Epilepsy and pregnancy
Watch our film on epilepsy and pregnancy:
Sodium Valproate (also known as Epilim, Episenta or Depakote) is linked to significant harm to the unborn child when taken in pregnancy.
Women taking valproate should read the Valporate booklet below.
I'm thinking of having a baby, what do I need to know?
Please discuss your pregnancy plans with your epilepsy specialist before stopping contraception and becoming pregnant.
It is important to continue taking your anti-epilepsy medication during pregnancy, unless advised otherwise by your specialist, to reduce the risk of seizures causing harm to you and your baby.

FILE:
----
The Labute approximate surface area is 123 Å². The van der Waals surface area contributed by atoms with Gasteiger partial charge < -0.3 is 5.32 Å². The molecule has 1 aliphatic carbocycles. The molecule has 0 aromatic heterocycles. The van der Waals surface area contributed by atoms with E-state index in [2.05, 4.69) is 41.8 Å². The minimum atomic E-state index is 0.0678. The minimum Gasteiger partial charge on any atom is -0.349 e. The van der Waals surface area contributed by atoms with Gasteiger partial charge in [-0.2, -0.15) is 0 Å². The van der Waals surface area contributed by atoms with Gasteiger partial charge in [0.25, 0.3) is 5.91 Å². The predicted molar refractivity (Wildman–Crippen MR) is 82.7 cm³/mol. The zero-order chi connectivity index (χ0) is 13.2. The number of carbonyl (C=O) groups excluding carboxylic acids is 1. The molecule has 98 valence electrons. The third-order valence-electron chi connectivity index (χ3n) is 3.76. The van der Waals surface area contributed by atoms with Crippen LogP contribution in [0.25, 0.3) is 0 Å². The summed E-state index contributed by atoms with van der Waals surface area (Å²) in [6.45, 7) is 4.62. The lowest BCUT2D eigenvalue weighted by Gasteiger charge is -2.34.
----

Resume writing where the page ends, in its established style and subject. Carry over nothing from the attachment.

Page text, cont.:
Arrange to see your GP for a referral if you do not have an epilepsy specialist.
If your pregnancy is unplanned, continue taking your medication and seek advice.
Women taking sodium valproate (epilim, episenta, depakote) should seek urgent medical advice before becoming pregnant or in the event of an unplanned pregnancy.
Women with epilepsy should take 5mg of folic acid daily. This is recommended because of the slightly increased risk of physical problems.
Can my epilepsy be passed on to my baby?
There are rare situations where epliepsy can be passed on to your baby but in most cases the risk is generally low.